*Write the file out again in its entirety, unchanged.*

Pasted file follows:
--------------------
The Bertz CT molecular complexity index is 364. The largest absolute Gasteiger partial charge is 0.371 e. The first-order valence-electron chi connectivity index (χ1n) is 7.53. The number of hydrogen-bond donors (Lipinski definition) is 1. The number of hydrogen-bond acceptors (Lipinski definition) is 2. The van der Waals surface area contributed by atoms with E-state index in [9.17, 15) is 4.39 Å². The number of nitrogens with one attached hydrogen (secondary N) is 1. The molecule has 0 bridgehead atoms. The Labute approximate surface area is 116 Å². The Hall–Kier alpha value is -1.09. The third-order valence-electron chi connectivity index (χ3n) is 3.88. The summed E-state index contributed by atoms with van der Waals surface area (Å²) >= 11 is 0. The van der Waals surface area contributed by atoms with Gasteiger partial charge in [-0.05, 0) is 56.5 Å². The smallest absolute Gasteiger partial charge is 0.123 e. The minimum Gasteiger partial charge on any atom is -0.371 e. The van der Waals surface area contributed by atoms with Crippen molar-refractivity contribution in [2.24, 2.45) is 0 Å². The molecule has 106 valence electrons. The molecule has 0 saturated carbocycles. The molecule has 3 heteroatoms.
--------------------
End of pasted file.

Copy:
The Bertz CT molecular complexity index is 364. The largest absolute Gasteiger partial charge is 0.371 e. The first-order valence-electron chi connectivity index (χ1n) is 7.53. The number of hydrogen-bond donors (Lipinski definition) is 1. The number of hydrogen-bond acceptors (Lipinski definition) is 2. The van der Waals surface area contributed by atoms with E-state index in [9.17, 15) is 4.39 Å². The number of nitrogens with one attached hydrogen (secondary N) is 1. The molecule has 0 bridgehead atoms. The Labute approximate surface area is 116 Å². The Hall–Kier alpha value is -1.09. The third-order valence-electron chi connectivity index (χ3n) is 3.88. The summed E-state index contributed by atoms with van der Waals surface area (Å²) >= 11 is 0. The van der Waals surface area contributed by atoms with Gasteiger partial charge in [-0.05, 0) is 56.5 Å². The smallest absolute Gasteiger partial charge is 0.123 e. The minimum Gasteiger partial charge on any atom is -0.371 e. The van der Waals surface area contributed by atoms with Crippen molar-refractivity contribution in [2.24, 2.45) is 0 Å². The molecule has 106 valence electrons. The molecule has 0 saturated carbocycles. The molecule has 3 heteroatoms.